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Aquatic contaminants—including pesticides, veterinary medicines, heavy metals, polycyclic aromatic hydrocarbons, and nutrients—can occur intermittently in surface waters. For example, pesticides can be repeatedly applied to crops and may enter the environment by a number of potential routes, including discharge of industrial effluents, spillage, spray drift, runoff events, overland flow, and drainage inputs 1–3. Timing and quantity of pesticide release to surface waters vary according to the nature of use, compound-specific physiochemical properties, and characteristics of the agricultural system. Consequently, pesticides are likely to be released to aquatic systems in pulses, which can vary considerably in both duration and magnitude, rather than as continuous discharge. For example, more than150 site-years of monitoring program data for atrazine in watersheds of the midwestern United States representing worst-case potential runoff concentrations (upper 20th percentile) indicate that, for small watersheds (typically 9–40 square miles), the median duration of peaks greater than 15 mg/L is 2 d, with a 90th percentile duration of 7 d (see Brain et al. 4 and citations therein). Standard laboratory toxicity tests employ continuous exposure conditions with set exposure durations. Therefore, these approaches may not provide a truly reflective estimate of the effects of a substance on aquatic organisms in the real world and could result in either over- or underestimation of impacts. Several currently used approaches are available that assess the effects of exposure under more realistic conditions. These include multispecies microcosm studies or the use of single-species studies that attempt to mimic exposure scenarios seen in the environment 5.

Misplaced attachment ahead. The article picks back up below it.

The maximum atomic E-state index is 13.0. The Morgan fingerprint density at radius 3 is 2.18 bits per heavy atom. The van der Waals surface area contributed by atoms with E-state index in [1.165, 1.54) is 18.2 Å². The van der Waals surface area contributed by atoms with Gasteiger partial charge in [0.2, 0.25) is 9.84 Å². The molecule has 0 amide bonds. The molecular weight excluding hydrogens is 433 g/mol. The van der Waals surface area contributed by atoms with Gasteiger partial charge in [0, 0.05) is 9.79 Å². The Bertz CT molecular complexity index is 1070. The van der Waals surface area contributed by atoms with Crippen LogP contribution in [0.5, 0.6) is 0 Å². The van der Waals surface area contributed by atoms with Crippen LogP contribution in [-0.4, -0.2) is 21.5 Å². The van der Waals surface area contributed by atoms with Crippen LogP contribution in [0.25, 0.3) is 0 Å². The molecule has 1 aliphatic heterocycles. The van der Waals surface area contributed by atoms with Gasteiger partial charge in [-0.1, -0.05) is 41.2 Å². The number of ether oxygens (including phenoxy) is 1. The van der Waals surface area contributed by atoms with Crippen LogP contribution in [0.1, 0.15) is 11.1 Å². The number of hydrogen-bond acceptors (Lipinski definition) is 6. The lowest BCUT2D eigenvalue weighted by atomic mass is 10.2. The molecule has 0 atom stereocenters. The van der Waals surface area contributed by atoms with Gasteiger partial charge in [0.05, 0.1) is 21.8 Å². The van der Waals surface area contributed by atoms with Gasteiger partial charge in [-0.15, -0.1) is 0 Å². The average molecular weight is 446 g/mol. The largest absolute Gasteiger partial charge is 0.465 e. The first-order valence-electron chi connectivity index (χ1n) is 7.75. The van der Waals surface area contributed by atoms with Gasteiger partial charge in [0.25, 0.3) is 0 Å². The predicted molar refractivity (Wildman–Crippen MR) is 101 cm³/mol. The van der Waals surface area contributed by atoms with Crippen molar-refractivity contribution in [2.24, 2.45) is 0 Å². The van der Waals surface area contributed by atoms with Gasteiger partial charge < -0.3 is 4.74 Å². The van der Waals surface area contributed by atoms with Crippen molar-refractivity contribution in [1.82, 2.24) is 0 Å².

The relationship between toxicity and duration of contaminant exposure has been evaluated for a wide range of substances, including chlorpyrifos, esfenvalerate, fenvalerate, lambda-cyhalothrin, diazinon, thiocyanate, Zn, and Cd 6–11. However, more limited numbers of studies have examined the influence of multiple pulse fluxes and the effects of pulse interval and frequency 12, 13. Although these studies have typically been performed over relatively short durations, focusing primarily on mortality, the data demonstrate that exposure to multiple pulses may result in effects realized at concentrations similar to or higher than comparable continuous exposures. Reasons for this include the following: (1) organisms are able to detoxify or depurate accumulated test material during the between-pulse interval 14, 15, where the potential for recovery is defined by the duration interval prior to subsequent exposure and the toxic mode of action of the substance of interest; (2) biochemical adaptation can occur, in which the first pulse may strengthen survivors through alterations in biochemical pathways that adapt organisms to the presence of a toxicant 16, 17; and (3) tolerant individuals from a population can be selected, in which weaker individuals are removed by an initial pulse, resulting in the selection of more robust individuals.